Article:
Is the attorney general of Pennsylvania using his authority to go after political critics?
Tom Corbett, who this week won the GOP nomination in the state’s gubernatorial race, has subpoenaed Twitter, demanding that it provide information about the people behind two accounts, reports TechCrunch. The subpoena refers to “alleged violations of the laws of Pennsylvania”.
It doesn’t specify what those violations might be. And Corbett’s office hasn’t responded to our inquiry. But a look at one of the Twitter accounts in question — @CasaBlancaPA — suggests what might have teed Corbett off.
Some sample tweets:
- “Is it wrong to mix campaign work with taxpayer business? Apparently not when Tom Corbett does it bonusgate #pagovrace” [LINK]
- “Corbett erupts at campaign event; security tries to eject questioner #bonusgate #pagovrace” [LINK]
- “Quiz! Who sputters with indignation over failure to recuse from cases involving contributors? #bonusgate #pagovrace” [LINK]
Those tweets link to a blog whose tagline reads: “Exposing the hypocrisy of Tom Corbett.”
The other account that Corbett wants information on — bfbarbie — also consists almost entirely of attacks on Corbett.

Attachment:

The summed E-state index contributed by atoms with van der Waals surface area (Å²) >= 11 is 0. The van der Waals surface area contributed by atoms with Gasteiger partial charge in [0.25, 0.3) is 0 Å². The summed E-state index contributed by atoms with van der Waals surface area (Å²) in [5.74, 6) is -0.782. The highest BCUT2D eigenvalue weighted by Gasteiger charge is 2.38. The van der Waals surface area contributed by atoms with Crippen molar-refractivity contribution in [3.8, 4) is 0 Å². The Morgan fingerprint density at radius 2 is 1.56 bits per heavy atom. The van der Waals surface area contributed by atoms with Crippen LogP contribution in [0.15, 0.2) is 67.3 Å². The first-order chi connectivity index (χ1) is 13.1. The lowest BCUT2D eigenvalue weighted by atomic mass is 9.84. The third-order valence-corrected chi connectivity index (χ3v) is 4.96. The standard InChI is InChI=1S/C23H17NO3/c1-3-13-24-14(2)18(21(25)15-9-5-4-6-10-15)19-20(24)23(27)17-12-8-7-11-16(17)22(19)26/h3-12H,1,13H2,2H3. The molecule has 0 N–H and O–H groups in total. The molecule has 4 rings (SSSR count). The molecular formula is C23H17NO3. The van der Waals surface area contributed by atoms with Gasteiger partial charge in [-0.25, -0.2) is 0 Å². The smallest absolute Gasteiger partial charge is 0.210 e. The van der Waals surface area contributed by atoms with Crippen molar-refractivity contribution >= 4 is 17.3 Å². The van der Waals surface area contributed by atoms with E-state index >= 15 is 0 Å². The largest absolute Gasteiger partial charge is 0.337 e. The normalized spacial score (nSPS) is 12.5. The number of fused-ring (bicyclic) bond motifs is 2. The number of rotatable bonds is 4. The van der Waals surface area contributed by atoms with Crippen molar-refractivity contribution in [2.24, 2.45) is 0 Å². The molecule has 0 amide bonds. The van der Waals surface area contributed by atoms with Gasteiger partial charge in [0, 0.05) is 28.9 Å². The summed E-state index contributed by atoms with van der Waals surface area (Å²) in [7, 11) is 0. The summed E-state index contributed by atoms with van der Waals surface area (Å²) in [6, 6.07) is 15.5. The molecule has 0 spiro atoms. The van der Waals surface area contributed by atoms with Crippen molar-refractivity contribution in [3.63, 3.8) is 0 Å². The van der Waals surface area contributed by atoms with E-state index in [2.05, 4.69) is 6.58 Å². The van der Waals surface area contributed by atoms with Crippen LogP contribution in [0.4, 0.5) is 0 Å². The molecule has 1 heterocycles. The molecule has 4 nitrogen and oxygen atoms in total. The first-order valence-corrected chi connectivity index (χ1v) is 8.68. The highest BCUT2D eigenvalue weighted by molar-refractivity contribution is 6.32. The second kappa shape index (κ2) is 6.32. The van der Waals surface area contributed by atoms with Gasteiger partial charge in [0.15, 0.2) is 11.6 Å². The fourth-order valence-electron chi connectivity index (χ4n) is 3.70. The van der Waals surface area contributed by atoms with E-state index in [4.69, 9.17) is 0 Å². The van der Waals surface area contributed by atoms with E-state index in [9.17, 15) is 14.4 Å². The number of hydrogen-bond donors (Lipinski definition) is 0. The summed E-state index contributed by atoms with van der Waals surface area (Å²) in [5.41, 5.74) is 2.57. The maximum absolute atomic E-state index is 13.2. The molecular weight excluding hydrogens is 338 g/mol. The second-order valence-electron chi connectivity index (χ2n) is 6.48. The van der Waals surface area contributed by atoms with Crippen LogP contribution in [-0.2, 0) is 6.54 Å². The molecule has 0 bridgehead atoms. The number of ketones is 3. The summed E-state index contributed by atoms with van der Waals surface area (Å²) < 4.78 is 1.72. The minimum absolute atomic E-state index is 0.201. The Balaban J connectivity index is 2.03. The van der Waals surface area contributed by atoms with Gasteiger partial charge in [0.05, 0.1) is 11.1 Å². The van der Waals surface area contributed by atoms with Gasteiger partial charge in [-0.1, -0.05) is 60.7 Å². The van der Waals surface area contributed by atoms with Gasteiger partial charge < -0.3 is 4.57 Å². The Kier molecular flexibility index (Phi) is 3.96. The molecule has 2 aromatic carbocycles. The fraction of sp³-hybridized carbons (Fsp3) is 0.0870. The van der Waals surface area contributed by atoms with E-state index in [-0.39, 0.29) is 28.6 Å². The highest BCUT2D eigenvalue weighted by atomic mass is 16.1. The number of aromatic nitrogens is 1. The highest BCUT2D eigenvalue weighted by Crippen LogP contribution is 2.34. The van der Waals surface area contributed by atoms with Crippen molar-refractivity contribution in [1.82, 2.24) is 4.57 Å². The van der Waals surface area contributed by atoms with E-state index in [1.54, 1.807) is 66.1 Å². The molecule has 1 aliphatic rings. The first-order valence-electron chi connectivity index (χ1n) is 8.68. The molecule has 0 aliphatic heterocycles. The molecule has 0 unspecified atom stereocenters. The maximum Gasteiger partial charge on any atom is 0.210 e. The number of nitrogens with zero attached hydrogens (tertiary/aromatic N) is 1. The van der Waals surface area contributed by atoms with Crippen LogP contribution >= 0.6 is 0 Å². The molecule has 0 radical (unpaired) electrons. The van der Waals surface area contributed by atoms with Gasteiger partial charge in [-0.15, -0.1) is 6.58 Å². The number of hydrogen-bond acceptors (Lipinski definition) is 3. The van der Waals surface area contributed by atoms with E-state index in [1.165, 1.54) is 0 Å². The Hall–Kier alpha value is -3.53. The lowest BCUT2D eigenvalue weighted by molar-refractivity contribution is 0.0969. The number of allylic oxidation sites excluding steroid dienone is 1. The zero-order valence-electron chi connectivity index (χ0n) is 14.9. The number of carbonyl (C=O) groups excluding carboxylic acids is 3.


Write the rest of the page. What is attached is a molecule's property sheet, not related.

Matt Zimmermann of the Electronic Frontier Foundation, a digital rights group, told TPMmuckraker that Corbett’s move appears to be part of a worrying trend. “This is just another flavor of the same concern that we and others have had for a long time,” he said, “which is the use of the legal process to try to out critics.”
In response, “Signor Ferrari,” who writes the blog connected to the CasaBlancaPA account, wrote yesterday:
We believe this is more about the blog than the Tweets. We have not received notification of a subpoena to Blogger, so we really don’t know. We are seeking legal representation and plan to ask Twitter not to comply.
Although the subpoena was to appear last week, we believe Twitter asked for additional time because we received notification last night. We believe in the constitutionally-protected right of Americans to criticize public officials anonymously.
Twitter didn’t respond to our request for comment, but its legal counsel told TechCrunch in a statement:
We protect and do not disclose user information except in limited circumstances. We notify a user, if we believe we are allowed to by law, when we receive any request for their information that we may be required to comply with. This policy is designed for maximum transparency and gives users an opportunity to object.
In March, Corbett joined other attorneys general in filing suit to challenge the constitutionality of the health-care reform law.
He isn’t the only Republican AG who has used his subpoena power recently for questionable ends. Virginia Attorney General Ken Cuccinelli has demanded that the University of Virginia turn over records relating to the work of a former UVA climate scientist, alleging fraud. The probe has been denounced as a “witch hunt.”
Late Update: A Corbett spokesman denies that the subpoena was because of the criticism, “though he said he couldn’t detail the alleged crime or confirm that it was something apart from the online speech itself,” reports Politico.
Here’s the subpoena:
Commonwealth of Pennsylvania Grand Jury Subpoena